News Research

February 19, 2016 at 1:01 pm

MCB | Kopchick Awardee Discusses Immunology Research

Manindra Singh, Ph.D. Graduate Student

Manindra Singh, Ph.D. Graduate Student

Manindra Singh, Ph.D. graduate student in Molecular and Cellular Biology and one of the 2015 winners of the John J. Kopchick Fellowship Award discusses his research.

How did the Kopchick Fellowship award impact you and your research?

The research support that i received with the Kopchick Fellowship provided me the opportunity to work independently on my research under Dr. Fabian Benencia’s supervision at Ohio University.  Specifically, I could afford to perform the multiplex immunology experiments that could generate comprehensive information, which is generally not possible in conventional single-target approach. This has proved to be helpful in terms of giving my research a directional approach for more targeted analysis. Additionally, obtaining this competitive award definitely adds weight to my resume, which may prove to be beneficial to strengthen my candidature for post-doctoral positions.

Tell us about your internship that was funded through the Kopchick award.

For my internship, I chose to work for four weeks in Tropical Disease Research program, which is a joint multidisciplinary research program organized by Ohio University’s Tropical Disease Institute (OU-TDI) and Center for Infectious Disease Research (CIEI) at Catholic University of Ecuador in Quito. I opted for Biomedical Research Component and worked with the clinical care program led by Dr. Sharon Casapulla and Dr. Jay Shubrook. My experience while working with this team of clinical investigators and educators was extremely rewarding, both professionally and personally. One of the major goals of this project was to assess the parameters of metabolic risk factors in the local population. I assisted the team of clinicians and medical professionals in sample and data collection, during our field work in local clinic setups.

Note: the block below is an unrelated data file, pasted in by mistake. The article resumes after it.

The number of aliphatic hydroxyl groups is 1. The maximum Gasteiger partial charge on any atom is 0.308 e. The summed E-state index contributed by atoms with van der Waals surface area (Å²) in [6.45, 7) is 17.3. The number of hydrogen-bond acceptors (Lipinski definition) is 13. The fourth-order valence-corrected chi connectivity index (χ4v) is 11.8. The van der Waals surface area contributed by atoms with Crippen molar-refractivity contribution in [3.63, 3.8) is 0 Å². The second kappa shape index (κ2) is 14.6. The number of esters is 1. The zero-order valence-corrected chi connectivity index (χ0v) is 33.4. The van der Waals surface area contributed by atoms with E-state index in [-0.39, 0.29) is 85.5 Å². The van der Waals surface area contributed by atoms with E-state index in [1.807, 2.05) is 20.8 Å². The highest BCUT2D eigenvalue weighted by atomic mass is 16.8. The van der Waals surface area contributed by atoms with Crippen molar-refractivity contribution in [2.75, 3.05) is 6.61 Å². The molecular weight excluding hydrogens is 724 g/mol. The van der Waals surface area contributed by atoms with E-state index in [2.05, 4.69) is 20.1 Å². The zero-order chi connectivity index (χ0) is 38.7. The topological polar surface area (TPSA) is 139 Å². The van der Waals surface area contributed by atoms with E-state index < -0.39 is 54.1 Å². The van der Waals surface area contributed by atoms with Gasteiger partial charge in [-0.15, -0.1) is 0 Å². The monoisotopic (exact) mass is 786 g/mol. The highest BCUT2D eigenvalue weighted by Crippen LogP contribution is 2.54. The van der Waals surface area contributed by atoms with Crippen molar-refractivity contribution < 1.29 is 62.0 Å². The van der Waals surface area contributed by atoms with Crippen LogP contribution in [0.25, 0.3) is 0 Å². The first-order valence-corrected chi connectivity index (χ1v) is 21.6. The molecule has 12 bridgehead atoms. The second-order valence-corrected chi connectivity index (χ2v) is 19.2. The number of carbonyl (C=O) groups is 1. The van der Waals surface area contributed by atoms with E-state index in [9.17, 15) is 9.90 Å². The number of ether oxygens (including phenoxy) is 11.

Additionally, I volunteered in the other biomedical component of the research, the entomology component, for the investigation of household infestation by Triatomine bugs (also called as ‘kissing bugs’), which are the principal vector for the transmission of Trypanosoma cruzi – parasite that causes Chagas Disease. In recent years, several species of this insect vector have been reported in many states and has been linked to an enhanced risk for the transmission of Chagas disease (CDC). While working briefly with the entomological group during my internship, I studied the biology and reproduction of Triatomines, and assisted in the collection of live samples from the infested houses.

Finally, at CIEI in Quito, I briefly worked in the lab of Dr. Marco Neira to understand the biology of the mosquito Aedes aegypti, which is the primary vector of dengue-virus transmission. I studied basic entomological techniques, such as reproductive behavior, gender differentiation, and culture maintenance of this highly resilient vector.

Overall, my experience during this internship was rewarding, especially in terms of learning, teamwork, and future collaborations. Additionally, working in an international and multi-linguistic environment was challenging, and was a great learning experience. This unique experience was certainly not possible without the support I received from Kopchick Fellowship, which I really appreciate and am grateful for.

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